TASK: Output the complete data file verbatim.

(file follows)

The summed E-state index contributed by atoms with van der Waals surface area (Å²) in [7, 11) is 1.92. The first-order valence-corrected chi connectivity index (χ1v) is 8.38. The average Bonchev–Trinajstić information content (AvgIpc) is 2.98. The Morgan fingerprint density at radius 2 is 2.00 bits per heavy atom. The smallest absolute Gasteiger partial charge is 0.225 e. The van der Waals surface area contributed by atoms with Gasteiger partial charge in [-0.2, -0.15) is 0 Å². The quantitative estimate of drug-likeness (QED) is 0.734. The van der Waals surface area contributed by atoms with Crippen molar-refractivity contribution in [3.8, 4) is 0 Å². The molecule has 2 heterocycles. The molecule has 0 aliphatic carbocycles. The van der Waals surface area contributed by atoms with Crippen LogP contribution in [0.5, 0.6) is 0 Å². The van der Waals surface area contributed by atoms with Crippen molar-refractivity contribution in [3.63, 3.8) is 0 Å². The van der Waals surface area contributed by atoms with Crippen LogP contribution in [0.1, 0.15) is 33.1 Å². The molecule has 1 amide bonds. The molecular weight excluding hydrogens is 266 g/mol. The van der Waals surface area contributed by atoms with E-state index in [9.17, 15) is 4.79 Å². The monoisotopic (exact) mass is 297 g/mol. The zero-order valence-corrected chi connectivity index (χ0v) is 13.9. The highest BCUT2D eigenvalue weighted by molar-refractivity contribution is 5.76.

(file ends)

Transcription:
The summed E-state index contributed by atoms with van der Waals surface area (Å²) in [7, 11) is 1.92. The first-order valence-corrected chi connectivity index (χ1v) is 8.38. The average Bonchev–Trinajstić information content (AvgIpc) is 2.98. The Morgan fingerprint density at radius 2 is 2.00 bits per heavy atom. The smallest absolute Gasteiger partial charge is 0.225 e. The van der Waals surface area contributed by atoms with Gasteiger partial charge in [-0.2, -0.15) is 0 Å². The quantitative estimate of drug-likeness (QED) is 0.734. The van der Waals surface area contributed by atoms with Crippen molar-refractivity contribution in [3.8, 4) is 0 Å². The molecule has 2 heterocycles. The molecule has 0 aliphatic carbocycles. The van der Waals surface area contributed by atoms with Crippen LogP contribution in [0.5, 0.6) is 0 Å². The van der Waals surface area contributed by atoms with Crippen molar-refractivity contribution in [3.63, 3.8) is 0 Å². The van der Waals surface area contributed by atoms with Crippen LogP contribution in [0.1, 0.15) is 33.1 Å². The molecule has 1 amide bonds. The molecular weight excluding hydrogens is 266 g/mol. The van der Waals surface area contributed by atoms with E-state index in [9.17, 15) is 4.79 Å². The monoisotopic (exact) mass is 297 g/mol. The zero-order valence-corrected chi connectivity index (χ0v) is 13.9. The highest BCUT2D eigenvalue weighted by molar-refractivity contribution is 5.76.